Period leave debate: A welcome move or setting a regressive example?
The step has sparked a debate, as some argue it’s a much-needed move that will help normalise menstruation, while others believe that it may portray women in weak lightUpdated: Aug 14, 2020 15:49 IST
Ladies, is it ‘that’ time of the month when you experience excruciating cramps and can’t focus at work but feel shy to talk about it? To help break the stigma around menstruation, a popular food aggregator, Zomato has announced up to 10 days of ‘period leave’ in a year for its female and transgender employees. The step has sparked a debate, as some argue it’s a much-needed move that will help normalise menstruation, while others believe that it may portray women in weak light.
“It is an organisation’s responsibility to make the work environment comfortable for all employees. Menstruation is a natural phenomenon for females and we have to break the stigma associated with it. It requires a change in mindset and people have to be educated and counselled towards this objective”, says Vijay Sethi, chief information officer, chief human resources officer; head corporate social responsibility, Hero MotoCorp.
Another HR professional, Sonam Gupta, who works at a ‘millennial’ organisation and is a consultant to startups, feels that there’s a taboo that needs to be addressed. However, she says, “I understand the pain happens but it does not stop you from doing work.”
Period leaves need to be considered by companies from the perspective of equity, gender equality and general well-being of their employees, believes Nitisha Pandey, action network fellow at Youth Ki Awaaz. Pandey, whose current workplace, Indian School of Development Management, has a policy around periods, says, “Almost everyone without a uterus has an opinion on how menstrual leaves will affect productivity. Should I be punished for a normal function of my body? Am I not giving in to the patriarchal norms when I’ve to ‘perform’ while in pain?”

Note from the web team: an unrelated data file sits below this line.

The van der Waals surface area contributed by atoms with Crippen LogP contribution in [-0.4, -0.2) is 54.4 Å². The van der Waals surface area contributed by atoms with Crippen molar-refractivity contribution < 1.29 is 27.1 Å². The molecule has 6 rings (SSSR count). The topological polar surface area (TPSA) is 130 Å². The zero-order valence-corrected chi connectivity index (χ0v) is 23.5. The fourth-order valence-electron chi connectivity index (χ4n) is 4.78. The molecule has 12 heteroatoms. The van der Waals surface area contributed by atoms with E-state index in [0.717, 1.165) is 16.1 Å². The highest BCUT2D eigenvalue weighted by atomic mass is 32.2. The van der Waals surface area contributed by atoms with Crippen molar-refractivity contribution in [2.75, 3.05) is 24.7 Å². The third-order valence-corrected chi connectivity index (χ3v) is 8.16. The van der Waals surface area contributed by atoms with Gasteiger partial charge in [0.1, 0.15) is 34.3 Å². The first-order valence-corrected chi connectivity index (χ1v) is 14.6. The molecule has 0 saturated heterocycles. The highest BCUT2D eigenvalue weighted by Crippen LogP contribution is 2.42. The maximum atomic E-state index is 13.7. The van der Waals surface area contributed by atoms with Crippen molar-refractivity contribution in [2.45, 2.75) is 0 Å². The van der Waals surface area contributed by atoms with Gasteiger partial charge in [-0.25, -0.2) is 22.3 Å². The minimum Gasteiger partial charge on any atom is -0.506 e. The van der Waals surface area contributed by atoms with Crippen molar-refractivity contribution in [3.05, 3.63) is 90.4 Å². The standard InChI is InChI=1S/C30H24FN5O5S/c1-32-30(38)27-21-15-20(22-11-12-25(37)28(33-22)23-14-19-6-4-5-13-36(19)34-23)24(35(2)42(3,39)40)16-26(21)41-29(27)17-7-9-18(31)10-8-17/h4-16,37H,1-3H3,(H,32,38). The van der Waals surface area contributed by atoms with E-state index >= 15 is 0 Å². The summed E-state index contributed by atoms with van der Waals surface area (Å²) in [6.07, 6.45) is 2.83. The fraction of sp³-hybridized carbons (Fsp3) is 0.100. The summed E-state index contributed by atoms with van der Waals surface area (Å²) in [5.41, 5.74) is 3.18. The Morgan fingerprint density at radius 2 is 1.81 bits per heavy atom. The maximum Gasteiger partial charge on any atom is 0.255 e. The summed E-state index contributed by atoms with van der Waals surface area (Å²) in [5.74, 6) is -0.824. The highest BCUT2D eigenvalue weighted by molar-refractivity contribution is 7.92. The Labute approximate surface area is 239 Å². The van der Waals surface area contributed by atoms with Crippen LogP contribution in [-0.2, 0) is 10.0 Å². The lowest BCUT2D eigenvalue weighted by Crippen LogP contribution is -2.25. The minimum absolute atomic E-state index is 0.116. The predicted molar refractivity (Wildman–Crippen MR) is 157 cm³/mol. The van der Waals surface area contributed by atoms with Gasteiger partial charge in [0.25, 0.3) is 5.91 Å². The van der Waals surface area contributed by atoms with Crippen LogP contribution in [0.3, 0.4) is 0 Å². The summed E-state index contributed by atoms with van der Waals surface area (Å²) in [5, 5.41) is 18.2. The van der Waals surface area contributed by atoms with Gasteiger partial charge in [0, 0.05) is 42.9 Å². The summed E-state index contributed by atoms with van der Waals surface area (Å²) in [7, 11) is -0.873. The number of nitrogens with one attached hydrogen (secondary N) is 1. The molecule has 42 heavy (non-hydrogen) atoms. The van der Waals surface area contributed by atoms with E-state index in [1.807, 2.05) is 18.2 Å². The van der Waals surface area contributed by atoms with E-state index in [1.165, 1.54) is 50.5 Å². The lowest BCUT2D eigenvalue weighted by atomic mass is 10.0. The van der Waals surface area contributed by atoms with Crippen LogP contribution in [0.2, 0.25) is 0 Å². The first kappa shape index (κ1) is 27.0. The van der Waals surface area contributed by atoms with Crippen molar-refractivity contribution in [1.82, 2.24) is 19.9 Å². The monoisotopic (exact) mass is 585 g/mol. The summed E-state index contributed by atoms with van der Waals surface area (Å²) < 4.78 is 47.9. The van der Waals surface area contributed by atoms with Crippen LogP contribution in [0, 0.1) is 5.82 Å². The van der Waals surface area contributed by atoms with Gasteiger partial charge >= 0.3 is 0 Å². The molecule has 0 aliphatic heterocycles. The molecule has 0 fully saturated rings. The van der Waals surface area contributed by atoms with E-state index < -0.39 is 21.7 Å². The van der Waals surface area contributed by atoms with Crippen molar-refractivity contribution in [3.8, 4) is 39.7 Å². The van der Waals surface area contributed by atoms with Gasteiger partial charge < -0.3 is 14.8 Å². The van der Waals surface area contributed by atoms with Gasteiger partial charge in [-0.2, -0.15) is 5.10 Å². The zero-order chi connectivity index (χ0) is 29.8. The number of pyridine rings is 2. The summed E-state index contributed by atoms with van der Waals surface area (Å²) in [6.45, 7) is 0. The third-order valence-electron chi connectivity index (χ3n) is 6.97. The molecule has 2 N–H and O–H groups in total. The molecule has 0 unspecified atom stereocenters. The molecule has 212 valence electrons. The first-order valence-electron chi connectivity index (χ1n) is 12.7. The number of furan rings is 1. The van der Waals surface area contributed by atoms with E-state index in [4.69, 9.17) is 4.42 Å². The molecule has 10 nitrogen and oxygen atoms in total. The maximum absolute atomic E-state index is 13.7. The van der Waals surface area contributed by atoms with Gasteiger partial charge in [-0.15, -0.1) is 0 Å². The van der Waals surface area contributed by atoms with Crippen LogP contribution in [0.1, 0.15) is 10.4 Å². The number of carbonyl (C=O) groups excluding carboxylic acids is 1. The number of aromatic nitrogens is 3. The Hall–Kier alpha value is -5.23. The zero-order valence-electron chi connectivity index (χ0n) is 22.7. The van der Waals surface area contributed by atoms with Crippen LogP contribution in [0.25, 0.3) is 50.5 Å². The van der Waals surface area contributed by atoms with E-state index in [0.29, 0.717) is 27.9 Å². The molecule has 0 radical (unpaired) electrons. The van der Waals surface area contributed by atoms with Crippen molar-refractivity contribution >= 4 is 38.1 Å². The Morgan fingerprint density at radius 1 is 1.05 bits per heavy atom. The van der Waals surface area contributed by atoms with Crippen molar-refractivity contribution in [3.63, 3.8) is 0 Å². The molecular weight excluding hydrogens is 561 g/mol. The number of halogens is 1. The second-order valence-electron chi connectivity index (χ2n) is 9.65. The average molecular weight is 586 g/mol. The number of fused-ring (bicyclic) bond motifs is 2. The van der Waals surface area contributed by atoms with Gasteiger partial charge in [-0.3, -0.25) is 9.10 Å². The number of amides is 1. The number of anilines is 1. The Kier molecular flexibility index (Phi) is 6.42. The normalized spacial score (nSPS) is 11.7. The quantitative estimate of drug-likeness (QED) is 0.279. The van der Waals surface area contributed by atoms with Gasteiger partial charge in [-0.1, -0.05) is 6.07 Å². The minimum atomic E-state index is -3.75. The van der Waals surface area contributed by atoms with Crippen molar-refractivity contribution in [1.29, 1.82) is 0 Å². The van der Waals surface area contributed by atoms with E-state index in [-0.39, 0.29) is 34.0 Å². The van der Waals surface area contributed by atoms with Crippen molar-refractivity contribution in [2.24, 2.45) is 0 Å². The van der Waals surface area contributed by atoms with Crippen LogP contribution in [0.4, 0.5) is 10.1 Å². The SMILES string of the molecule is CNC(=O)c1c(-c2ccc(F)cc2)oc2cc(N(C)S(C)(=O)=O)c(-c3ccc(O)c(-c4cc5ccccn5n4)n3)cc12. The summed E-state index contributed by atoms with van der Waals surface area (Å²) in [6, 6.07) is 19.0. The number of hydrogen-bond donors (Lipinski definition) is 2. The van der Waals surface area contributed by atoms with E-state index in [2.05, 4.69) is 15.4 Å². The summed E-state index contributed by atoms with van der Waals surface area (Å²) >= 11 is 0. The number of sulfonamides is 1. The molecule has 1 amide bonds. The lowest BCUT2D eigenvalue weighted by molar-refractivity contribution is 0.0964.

There is a need to have a dialogue feels social worker Anurag Chauhan of the WASH (Women, Sanitation, Hygiene) project by NGO Humans for Humanity. He says, “Women should have the choice whether or not to take such a leave. However, implementation is difficult... There needs to be a dialogue about the issue with the policymakers.”
In a television commercial featuring actor Radhika Apte, a personal hygiene product brand dared to show red colour on the pad instead of the usual representational blue. Kartik Johari, vice president of the same brand, Nobel Hygiene, argues, “Period leaves may unintentionally cause more harm than good, by legitimising the idea that women are inherently more delicate or weaker than men, and thus consequently require ‘special’ remedies catering only to women. In a cut-throat hiring atmosphere, one cannot ignore the biases that hiring managers to hold; and this may nudge them to hire more men, as they won’t require ‘monthly’ breaks or interventions.”
Does the nature of work add to the discomfort during menstruation? Dr Veena Aggarwal, gynaecologist, MD and Medical Advisor, Medtalks.in, says, “In a study, emotional aspects have effected the period pain. It is being found that prevalence of signs and symptoms of dysmenorrhea is significantly higher in people who are sedentary and associated with a desk job. Slight physical activity is recommended to reduce the severity of pain.” However, Aggarwal feels that with the concept of period leave, we are defeating the purpose of female equality. “Women should have the option to work from home or take a sick leave, not a paid leave,” she adds.
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